Prior to my graduation in June 1985, I went and enlisted in the United States Navy. I had a guaranteed school, Air Traffic Control. I graduated top of my class in a course that 1/3 of all who started failed to complete the entire school. Then it was off to my first command and a trip to the local Air Force base for on the job training. It was in the actual positions in the control tower that I thrived. Although many felt that it could be a stressful job, I found it relaxing. Each day was different. Sometimes things were a little slow; but then you would be slammed with back to back traffic in and out bound. Occasionally, an emergency was thrown in for a little flare. I became strong enough to start training others and eventually even doing the final examinations of others.
Of course that time is behind me now, but I still talk about those days often. I really think the training I received and the seven years worth of practice, prepared me to be the mom of three children, to homeschool them even with their health and special needs issues, while juggling a military life (through my husband) and my own career. I learned to take things in stride and quickly prioritize what needs to be “landed” first. I can handle emergencies calmly while others around me panic. In addition, if need be, I can change my plans mid-step, rearrange for an unexpected “arrival” or “departure”, and still keep things moving smoothly.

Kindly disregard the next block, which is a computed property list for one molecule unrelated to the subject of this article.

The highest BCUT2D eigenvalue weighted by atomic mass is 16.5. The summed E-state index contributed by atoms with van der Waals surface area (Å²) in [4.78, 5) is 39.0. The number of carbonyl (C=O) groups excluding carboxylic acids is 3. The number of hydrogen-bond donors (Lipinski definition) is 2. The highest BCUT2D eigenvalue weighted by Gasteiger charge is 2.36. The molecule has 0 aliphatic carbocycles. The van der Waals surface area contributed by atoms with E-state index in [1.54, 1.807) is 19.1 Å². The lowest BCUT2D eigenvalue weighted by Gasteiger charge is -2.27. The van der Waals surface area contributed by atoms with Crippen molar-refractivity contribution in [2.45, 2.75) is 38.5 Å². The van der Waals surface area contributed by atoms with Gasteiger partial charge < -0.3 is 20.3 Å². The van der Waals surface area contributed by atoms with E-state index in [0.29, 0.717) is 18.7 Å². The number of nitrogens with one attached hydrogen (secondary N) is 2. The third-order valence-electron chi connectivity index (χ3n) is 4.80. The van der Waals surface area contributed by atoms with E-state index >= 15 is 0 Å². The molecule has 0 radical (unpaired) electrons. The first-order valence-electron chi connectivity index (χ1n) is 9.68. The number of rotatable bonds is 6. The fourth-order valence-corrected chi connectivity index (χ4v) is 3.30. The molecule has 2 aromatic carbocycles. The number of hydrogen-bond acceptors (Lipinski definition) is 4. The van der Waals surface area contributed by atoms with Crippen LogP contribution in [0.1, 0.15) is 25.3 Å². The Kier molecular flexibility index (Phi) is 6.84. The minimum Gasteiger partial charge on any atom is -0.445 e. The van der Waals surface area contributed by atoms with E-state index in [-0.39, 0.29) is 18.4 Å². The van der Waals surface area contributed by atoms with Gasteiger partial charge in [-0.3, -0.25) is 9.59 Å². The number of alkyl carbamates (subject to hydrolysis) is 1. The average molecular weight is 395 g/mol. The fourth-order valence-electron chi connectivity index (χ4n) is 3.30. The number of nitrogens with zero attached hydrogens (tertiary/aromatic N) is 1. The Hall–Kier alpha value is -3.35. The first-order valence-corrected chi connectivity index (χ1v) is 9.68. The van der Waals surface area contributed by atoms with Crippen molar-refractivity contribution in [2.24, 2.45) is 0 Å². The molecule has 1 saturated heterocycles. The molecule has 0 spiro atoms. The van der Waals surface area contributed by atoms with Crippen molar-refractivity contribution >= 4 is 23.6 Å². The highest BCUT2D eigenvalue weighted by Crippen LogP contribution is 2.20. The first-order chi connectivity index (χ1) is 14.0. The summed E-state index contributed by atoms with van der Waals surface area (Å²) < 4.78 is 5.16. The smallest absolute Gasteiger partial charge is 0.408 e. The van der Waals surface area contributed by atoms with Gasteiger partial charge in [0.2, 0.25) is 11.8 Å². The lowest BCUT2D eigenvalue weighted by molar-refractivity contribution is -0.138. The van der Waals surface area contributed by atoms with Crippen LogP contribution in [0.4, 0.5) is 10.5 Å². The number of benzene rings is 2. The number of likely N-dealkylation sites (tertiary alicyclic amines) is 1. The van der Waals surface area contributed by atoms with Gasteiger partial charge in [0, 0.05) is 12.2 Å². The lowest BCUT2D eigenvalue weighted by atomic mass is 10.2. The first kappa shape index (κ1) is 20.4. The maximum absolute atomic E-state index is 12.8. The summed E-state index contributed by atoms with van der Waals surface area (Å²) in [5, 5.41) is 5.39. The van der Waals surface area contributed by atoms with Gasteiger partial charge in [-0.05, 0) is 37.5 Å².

So, I am very happy to announce that the Federal Aviation Administration (FAA) has announced an open enrollment. This is something the FAA SELDOM offers. What this means is they are accepting applications for air traffic control school. It is open to all 18 to 31 year olds who have a high school diploma. They do accept college credit as well, which is fantastic since many of our 16 year olds are already taking classes at the local Community College.
Don’t let my statistic of those who fail to complete the course scare you off. When the military offers the same school that civilian community does, they tend to shorten it considerably. The course I took was 16 weeks versus a year long course through the FAA (of course that was back in 1985/86 time frame). So, the civilian course, though still a very nice course, will not be as intense as the military version.
So, have I peaked your interest? If so, even if you are at the least bit interested, please visit http://www.faa.gov/jobs/job_opportunities/airtraffic_controllers/. You can submit an application and decide further down the road, as this is the government and the likelihood is it will take a little (or a lot) of time before they will get back with you.
So, wind, southeast at five miles per hour, check wheels down, you are cleared to land.
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Homeschool.com News Editor